An unblinking look at what it's like to sit for the world's toughest bar exam. Ready? You may begin.
It's 6 A.M., three hours before the start of the July 24, 2001, New York State bar exam at Manhattan's Jacob K. Javits Convention Center, and the first arrivals are pacing.
Andrew Gershon, a Hofstra law school alum, mills around a hallway above the still-locked exam rooms. He has decided he'd rather come here at this early hour than continue tossing and turning in his hotel room bed.
"You have the rest of your life going through your head," he says. "Sleep doesn't come easy." Jessica Greenberg, a University of Pennsylvania law grad, is Gershon's sole companion at the moment. She says she would have shown up even earlier had her father not suggested she attempt to get some more rest.
In the scheme of things, Gershon and Greenberg really aren't that early. In years past, jittery candidates have arrived at the Javits Center at 5 A.M. and waited outside for an hour before the security guards opened the doors. To soothe their nerves and kill some time, Gershon reads the New York Post. Greenberg listens to Kermit the Frog warble "The Rainbow Connection" through her headphones.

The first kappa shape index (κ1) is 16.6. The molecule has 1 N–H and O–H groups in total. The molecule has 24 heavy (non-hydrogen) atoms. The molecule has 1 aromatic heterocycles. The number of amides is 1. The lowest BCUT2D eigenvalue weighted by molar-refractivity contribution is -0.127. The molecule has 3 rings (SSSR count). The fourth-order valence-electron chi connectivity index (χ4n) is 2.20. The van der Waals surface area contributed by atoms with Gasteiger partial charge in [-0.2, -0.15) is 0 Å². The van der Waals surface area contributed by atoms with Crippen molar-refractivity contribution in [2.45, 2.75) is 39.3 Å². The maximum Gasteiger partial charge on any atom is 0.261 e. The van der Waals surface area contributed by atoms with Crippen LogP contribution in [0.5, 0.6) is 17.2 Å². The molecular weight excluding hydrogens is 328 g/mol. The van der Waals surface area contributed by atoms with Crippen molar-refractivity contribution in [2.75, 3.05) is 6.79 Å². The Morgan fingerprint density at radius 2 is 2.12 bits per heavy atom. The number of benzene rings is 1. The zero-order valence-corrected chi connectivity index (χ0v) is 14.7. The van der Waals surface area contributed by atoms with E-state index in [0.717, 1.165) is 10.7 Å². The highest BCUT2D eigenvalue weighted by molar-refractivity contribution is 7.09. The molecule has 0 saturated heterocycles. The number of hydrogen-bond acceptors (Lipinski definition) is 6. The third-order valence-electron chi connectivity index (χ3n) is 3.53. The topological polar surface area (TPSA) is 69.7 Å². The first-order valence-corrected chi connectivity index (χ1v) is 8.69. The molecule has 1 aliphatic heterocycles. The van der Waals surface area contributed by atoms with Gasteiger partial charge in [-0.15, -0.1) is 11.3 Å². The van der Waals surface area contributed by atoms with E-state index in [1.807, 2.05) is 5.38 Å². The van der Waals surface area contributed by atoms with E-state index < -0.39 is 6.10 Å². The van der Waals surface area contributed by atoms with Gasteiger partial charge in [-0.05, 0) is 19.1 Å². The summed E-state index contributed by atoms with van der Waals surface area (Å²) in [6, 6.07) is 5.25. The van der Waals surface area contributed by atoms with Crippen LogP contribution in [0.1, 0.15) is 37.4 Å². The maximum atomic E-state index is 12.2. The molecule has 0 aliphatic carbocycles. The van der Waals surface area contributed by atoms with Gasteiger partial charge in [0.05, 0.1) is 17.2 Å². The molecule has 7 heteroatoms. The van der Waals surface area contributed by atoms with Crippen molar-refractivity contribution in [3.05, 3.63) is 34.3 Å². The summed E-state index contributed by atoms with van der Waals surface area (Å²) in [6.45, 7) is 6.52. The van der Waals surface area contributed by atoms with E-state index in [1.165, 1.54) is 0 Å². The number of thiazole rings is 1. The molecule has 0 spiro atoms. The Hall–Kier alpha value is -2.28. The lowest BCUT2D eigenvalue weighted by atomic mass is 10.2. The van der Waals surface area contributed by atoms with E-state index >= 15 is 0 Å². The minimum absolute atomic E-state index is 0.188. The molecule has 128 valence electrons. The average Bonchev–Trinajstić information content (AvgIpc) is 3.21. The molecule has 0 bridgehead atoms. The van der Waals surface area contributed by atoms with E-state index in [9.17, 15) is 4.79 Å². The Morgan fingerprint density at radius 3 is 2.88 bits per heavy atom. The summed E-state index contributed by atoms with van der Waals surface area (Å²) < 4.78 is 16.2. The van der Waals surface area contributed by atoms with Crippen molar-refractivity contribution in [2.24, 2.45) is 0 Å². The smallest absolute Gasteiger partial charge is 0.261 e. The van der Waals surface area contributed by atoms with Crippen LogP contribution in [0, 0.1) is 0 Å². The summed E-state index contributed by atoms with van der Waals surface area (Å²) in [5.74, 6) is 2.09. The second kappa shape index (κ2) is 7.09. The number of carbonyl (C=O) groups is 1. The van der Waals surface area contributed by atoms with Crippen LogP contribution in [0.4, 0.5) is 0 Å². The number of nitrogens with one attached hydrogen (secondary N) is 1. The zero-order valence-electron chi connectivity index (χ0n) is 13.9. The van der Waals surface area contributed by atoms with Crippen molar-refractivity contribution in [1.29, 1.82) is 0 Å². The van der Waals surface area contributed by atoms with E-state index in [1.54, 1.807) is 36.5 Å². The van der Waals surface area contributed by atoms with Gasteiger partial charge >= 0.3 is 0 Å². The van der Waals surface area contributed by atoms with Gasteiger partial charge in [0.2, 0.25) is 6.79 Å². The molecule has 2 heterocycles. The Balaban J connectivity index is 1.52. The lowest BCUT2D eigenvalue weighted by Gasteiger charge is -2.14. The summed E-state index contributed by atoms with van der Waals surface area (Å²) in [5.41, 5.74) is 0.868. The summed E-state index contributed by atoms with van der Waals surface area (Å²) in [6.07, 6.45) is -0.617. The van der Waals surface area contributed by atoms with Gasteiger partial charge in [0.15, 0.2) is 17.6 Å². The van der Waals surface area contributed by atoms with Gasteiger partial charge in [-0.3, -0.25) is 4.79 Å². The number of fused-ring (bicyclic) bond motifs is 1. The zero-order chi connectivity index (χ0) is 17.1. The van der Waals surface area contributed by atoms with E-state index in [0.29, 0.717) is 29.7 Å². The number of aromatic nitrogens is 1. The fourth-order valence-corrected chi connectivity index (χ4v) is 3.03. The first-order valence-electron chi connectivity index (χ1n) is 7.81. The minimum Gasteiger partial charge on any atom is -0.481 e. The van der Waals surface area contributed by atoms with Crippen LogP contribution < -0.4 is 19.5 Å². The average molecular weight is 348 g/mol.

By 7:30, the corridor is thick with jumpy bar takers. Just down the hall from Gershon and Greenberg, Mary Devin clutches a string of rosary beads blessed by the pope. Her boyfriend, John Hewitt, sits next to her. Despite the soupy July weather, Hewitt has outfitted himself in a frayed gray sweatshirt. "He wore that same Duke sweatshirt to every exam he took during law school," says Devin, who earned her JD from New York Law School. "He looks like a homeless person, but he thinks it retains knowledge. What can you do?"
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